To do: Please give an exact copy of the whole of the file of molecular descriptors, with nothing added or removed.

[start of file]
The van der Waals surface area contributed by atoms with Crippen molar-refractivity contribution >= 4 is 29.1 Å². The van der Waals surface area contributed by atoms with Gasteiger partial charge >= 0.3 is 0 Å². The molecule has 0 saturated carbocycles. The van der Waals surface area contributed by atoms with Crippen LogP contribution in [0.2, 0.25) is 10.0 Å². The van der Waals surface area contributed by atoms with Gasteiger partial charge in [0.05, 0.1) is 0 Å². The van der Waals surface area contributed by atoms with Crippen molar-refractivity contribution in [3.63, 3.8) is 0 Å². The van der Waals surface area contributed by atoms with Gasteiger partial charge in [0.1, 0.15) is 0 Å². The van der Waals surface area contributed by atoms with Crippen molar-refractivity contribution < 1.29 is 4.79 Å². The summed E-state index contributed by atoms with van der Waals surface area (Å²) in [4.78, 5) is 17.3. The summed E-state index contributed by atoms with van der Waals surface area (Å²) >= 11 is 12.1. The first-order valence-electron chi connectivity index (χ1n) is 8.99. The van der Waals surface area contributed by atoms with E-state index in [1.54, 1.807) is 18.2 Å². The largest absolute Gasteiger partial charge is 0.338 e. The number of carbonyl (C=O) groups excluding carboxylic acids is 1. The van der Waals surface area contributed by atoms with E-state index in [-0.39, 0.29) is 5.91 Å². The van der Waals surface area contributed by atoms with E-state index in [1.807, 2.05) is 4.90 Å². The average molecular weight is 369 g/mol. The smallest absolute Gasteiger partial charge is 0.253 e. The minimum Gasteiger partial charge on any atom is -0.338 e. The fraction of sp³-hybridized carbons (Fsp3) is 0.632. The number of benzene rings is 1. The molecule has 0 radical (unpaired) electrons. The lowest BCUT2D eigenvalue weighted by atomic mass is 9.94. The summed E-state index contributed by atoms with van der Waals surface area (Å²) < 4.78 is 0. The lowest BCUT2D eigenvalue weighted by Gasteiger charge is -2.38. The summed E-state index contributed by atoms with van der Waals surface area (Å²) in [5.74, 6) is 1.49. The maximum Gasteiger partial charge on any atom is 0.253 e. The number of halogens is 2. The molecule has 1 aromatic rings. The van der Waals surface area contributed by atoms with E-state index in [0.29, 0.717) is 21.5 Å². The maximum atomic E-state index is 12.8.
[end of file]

The van der Waals surface area contributed by atoms with Crippen molar-refractivity contribution >= 4 is 29.1 Å². The van der Waals surface area contributed by atoms with Gasteiger partial charge >= 0.3 is 0 Å². The molecule has 0 saturated carbocycles. The van der Waals surface area contributed by atoms with Crippen LogP contribution in [0.2, 0.25) is 10.0 Å². The van der Waals surface area contributed by atoms with Gasteiger partial charge in [0.05, 0.1) is 0 Å². The van der Waals surface area contributed by atoms with Crippen molar-refractivity contribution in [3.63, 3.8) is 0 Å². The van der Waals surface area contributed by atoms with Gasteiger partial charge in [0.1, 0.15) is 0 Å². The van der Waals surface area contributed by atoms with Crippen molar-refractivity contribution < 1.29 is 4.79 Å². The summed E-state index contributed by atoms with van der Waals surface area (Å²) in [4.78, 5) is 17.3. The summed E-state index contributed by atoms with van der Waals surface area (Å²) >= 11 is 12.1. The first-order valence-electron chi connectivity index (χ1n) is 8.99. The van der Waals surface area contributed by atoms with E-state index in [1.54, 1.807) is 18.2 Å². The largest absolute Gasteiger partial charge is 0.338 e. The number of carbonyl (C=O) groups excluding carboxylic acids is 1. The van der Waals surface area contributed by atoms with E-state index in [-0.39, 0.29) is 5.91 Å². The van der Waals surface area contributed by atoms with E-state index in [1.807, 2.05) is 4.90 Å². The average molecular weight is 369 g/mol. The smallest absolute Gasteiger partial charge is 0.253 e. The minimum Gasteiger partial charge on any atom is -0.338 e. The fraction of sp³-hybridized carbons (Fsp3) is 0.632. The number of benzene rings is 1. The molecule has 0 radical (unpaired) electrons. The lowest BCUT2D eigenvalue weighted by atomic mass is 9.94. The summed E-state index contributed by atoms with van der Waals surface area (Å²) < 4.78 is 0. The lowest BCUT2D eigenvalue weighted by Gasteiger charge is -2.38. The summed E-state index contributed by atoms with van der Waals surface area (Å²) in [5.74, 6) is 1.49. The maximum Gasteiger partial charge on any atom is 0.253 e. The number of halogens is 2. The molecule has 1 aromatic rings. The van der Waals surface area contributed by atoms with E-state index in [0.29, 0.717) is 21.5 Å². The maximum atomic E-state index is 12.8.